Reader comment: Marc G. Millis, from NASA GRC Notes: "I have recently been barraged with requests to comment about the Heim theory and its "hyperspace" propulsive implications as posted in New Scientist, 7-Jan-2006. The New Scientist article is online, but only for subscribers:

Please note:

My assessments below are only a cursory response rather than the result of a full technical review. If I had done a full technical review, I would have submitted it to a journal. Given the level of interest, however, and the habit that many of us have to jump to conclusions (pro or con), I thought I should comment.

False Alarm

Mayday! Mayday! British rescue sparked by faulty TV receiver, AFP

"A faulty digital television receiver has sparked a helicopter rescue mission after sending out a rogue distress signal, the Royal Air Force said. The "freeview" box -- which normally allows television viewers access to dozens of digital TV and radio channels via a standard, rooftop aerial -- sent out a signal identical to that for emergency beacons at sea."

Decision on manned space mission in a year: ISRO Chief, PTI

"We need to develop a lot of new technologies to build a life-supporting system, a space capsule with safety features to survive and a recovery operation to complete the mission. "If it is decided, we do not want to lag behind in our preparations," Nair said, adding it will take at least seven to eight years for the agency to prepare for the mission."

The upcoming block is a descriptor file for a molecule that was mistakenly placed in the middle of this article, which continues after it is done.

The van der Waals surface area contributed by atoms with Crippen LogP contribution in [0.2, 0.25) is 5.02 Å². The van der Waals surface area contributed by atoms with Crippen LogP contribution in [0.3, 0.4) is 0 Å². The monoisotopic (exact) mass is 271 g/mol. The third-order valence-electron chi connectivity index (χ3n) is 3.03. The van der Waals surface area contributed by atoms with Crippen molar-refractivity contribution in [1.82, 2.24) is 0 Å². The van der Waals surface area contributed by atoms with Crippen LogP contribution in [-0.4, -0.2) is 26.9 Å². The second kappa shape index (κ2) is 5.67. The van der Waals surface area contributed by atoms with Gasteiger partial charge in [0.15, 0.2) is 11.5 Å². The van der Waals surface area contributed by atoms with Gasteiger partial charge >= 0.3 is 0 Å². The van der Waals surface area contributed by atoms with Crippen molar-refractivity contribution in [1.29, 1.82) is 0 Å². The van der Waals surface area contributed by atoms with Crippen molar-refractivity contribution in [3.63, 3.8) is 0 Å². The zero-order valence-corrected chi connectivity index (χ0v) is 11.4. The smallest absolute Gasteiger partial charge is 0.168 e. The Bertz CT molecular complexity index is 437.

Fire at GRC

Electrical Fire Breaks Out At NASA, New Channel 5

"A fire broke out inside a building at NASA Glenn Research Center, NewsChannel5 reported."

Editor's update: Internal GRC email from Safety and Mission Assurance Directorate describing event:

Lockheed rapped for skipping Genesis test, Rocky Mountain News

"Lockheed Martin failed to do a critical prelaunch test that would have uncovered the flaw that doomed NASA's $264 million Genesis capsule, investigators have concluded. The test would have revealed that four tiny switches designed to trigger the release of the Denver-built capsule's parachutes were installed backward. The installation error, combined with the omitted test, sealed the fate of the blunt-nosed capsule, said Michael Ryschkewitsch, chairman of the Genesis Mishap Investigation Board."

Editor's note: Previous LockMart crashes: MPL: tests not performed - spacecraft crashed; Mars Climate Orbiter: metric/english conversion not done - spacecraft burned up - then crashed; NOAA-N: 24 bolts missing in support stand - spacecraft dropped - crashed - on floor. The tally for taxpayers is getting close to $1 billion for all these crashes.